Tina might not be as encompassing as some viewers might like, but the result is a moving, celebratory tribute doc all the same.
One of the many illuminating stories told in Tina, Dan Lindsay and T.J. Martin’s softly conventional but intensely moving docu-portrait of rock icon Tina Turner, concerns the creation of what would become her signature song, “What’s Love Got to Do With It.” Co-writer and producer Terry Britten recalls in the film that the song was presented to Turner as an admittedly shitty demo, and that Tina absolutely hated it. Despite that, her manager Roger Davies convinced her to give it a try as they were putting together her 1984 album Private Dancer in the UK, which was eventually completed in just three weeks. Ever the consummate musical alchemist, Tina turned this slice of ’80s British new wave cheese into deeply resonant autobiography, the yearning, passionate grit of her vocals exhuming layers of emotion not immediately evident in the lyrics alone.
“What’s Love Got to Do With It” is a rather cynical anti-love song, in which the narrator proposes to her lover a relationship based solely on fucking, without letting emotions get in the way: “What’s love got to do, got to do with it? / What’s love but a second-hand emotion? / What’s love got to do, got to do with it? / Who needs a heart, when a heart can be broken?” That last line is key, and Tina Turner emphasizes it, conveying many years of pain, heartbreak, and hard-lived experience with those fervently-sung lyrics. The track, as well as the Private Dancer album as a whole, was a smash, giving Tina Turner her first and only #1 pop hit in the US, and making her the oldest woman (at 44) to achieve this up to that point.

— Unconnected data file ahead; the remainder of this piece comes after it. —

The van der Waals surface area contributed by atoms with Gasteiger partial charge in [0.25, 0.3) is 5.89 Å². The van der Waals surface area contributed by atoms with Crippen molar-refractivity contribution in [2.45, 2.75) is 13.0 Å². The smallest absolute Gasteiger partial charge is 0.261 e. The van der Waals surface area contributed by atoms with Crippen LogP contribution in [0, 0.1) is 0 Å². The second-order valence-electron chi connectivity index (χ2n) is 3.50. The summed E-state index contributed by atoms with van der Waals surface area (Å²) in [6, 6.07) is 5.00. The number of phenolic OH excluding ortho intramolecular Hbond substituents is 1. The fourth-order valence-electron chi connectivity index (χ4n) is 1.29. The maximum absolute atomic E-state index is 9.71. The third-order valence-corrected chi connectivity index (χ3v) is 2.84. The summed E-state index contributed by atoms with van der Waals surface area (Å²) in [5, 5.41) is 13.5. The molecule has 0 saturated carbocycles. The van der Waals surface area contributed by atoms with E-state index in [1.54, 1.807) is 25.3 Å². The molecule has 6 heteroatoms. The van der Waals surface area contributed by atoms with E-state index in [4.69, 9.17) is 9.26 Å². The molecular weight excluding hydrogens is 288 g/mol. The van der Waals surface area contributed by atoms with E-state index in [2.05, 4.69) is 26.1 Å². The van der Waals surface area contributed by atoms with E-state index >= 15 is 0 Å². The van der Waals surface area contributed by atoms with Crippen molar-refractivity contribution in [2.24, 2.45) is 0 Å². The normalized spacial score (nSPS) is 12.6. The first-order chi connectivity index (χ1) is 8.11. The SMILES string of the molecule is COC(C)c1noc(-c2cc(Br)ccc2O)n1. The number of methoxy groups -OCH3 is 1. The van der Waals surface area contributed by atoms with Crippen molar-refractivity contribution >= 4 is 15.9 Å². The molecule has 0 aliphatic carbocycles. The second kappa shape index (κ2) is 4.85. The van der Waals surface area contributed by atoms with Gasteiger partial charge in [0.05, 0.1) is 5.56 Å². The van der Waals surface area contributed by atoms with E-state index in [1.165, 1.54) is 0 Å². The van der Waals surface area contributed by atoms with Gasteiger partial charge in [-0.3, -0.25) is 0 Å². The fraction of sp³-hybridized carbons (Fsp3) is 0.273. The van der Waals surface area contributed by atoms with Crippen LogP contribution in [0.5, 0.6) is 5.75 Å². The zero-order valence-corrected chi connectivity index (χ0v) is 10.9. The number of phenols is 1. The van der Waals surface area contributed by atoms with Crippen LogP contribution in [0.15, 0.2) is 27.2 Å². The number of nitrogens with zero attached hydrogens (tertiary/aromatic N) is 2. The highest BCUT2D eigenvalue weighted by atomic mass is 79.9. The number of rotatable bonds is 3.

This was the culmination of a project often dubbed Turner’s “comeback,” but as Tina herself rightly points out in the film, it was actually a debut, since she never really had control of her life or music career before the success of the album. Leading to this point were many years of horrific physical abuse and rape at the hands of her partner Ike Turner, which the film meticulously documents in stomach-churning detail. Even after Tina finally escaped Ike’s clutches with just 36 cents, a gas card, and the clothes on her back, she continued to be defined by this horrible history. Her multiple efforts to set the story straight and get prying questioners off her back — including telling her story to People magazine, co-writing a memoir with MTV’s Kurt Loder, and later adapting that into a biopic bearing the title of her signature song — only intensified media interest in her personal story, forcing her to continually relive it, contributing to her PTSD and saddling her with the unwanted shadow of Ike. A particularly egregious example of this shown in the film involves an interviewer asking Tina’s opinion about Ike’s recent arrest for drug possession, as if she’s supposed to give a single, solitary fuck about an abusive, trauma-inducing ex-husband she’d left behind decades earlier.
Although one wishes Tina focused more on its subject’s actual music, it remains a welcome reminder of the performer’s immense talent and massive influence — it’s not hard to trace her legacy, for example, straight to another Southern-born world-conquering musical icon, Beyoncé Knowles, but the film doesn’t much concern itself with such narrative angles. Instead, this documentary, as well as the accompanying Broadway show based on Tina’s life — both sharing the same first name of their subject — reflects Turner’s attempt to finally put punctuation on a remarkable life story that at long last has a happy ending. What Tina understands and communicates is that if anyone richly deserves to ride off into the sunset in peace and contentment, it’s the great Tina Turner.